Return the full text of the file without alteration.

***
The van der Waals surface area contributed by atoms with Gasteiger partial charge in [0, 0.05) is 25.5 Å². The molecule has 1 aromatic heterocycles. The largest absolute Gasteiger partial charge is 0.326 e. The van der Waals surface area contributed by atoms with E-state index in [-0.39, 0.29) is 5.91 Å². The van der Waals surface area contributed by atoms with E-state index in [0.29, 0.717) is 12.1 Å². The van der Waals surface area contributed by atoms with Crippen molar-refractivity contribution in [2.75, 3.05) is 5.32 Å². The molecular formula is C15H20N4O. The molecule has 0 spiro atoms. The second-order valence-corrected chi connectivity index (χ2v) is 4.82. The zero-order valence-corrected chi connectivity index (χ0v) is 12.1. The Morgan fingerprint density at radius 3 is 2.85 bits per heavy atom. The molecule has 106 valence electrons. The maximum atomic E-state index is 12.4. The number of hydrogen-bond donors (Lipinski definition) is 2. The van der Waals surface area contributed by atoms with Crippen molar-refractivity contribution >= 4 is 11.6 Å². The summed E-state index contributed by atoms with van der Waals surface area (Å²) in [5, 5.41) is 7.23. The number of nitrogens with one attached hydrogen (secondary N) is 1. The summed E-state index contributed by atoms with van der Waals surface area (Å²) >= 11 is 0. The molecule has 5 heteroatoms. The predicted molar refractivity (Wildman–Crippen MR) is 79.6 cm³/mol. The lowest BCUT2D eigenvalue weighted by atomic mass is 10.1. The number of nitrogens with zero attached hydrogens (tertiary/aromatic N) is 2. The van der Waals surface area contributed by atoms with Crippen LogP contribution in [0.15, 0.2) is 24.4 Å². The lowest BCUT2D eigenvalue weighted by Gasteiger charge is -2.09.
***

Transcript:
The van der Waals surface area contributed by atoms with Gasteiger partial charge in [0, 0.05) is 25.5 Å². The molecule has 1 aromatic heterocycles. The largest absolute Gasteiger partial charge is 0.326 e. The van der Waals surface area contributed by atoms with E-state index in [-0.39, 0.29) is 5.91 Å². The van der Waals surface area contributed by atoms with E-state index in [0.29, 0.717) is 12.1 Å². The van der Waals surface area contributed by atoms with Crippen molar-refractivity contribution in [2.75, 3.05) is 5.32 Å². The molecular formula is C15H20N4O. The molecule has 0 spiro atoms. The second-order valence-corrected chi connectivity index (χ2v) is 4.82. The zero-order valence-corrected chi connectivity index (χ0v) is 12.1. The Morgan fingerprint density at radius 3 is 2.85 bits per heavy atom. The molecule has 106 valence electrons. The maximum atomic E-state index is 12.4. The number of hydrogen-bond donors (Lipinski definition) is 2. The van der Waals surface area contributed by atoms with Crippen molar-refractivity contribution >= 4 is 11.6 Å². The summed E-state index contributed by atoms with van der Waals surface area (Å²) in [5, 5.41) is 7.23. The number of nitrogens with one attached hydrogen (secondary N) is 1. The summed E-state index contributed by atoms with van der Waals surface area (Å²) >= 11 is 0. The molecule has 5 heteroatoms. The predicted molar refractivity (Wildman–Crippen MR) is 79.6 cm³/mol. The lowest BCUT2D eigenvalue weighted by atomic mass is 10.1. The number of nitrogens with zero attached hydrogens (tertiary/aromatic N) is 2. The van der Waals surface area contributed by atoms with Crippen LogP contribution in [0.15, 0.2) is 24.4 Å². The lowest BCUT2D eigenvalue weighted by Gasteiger charge is -2.09.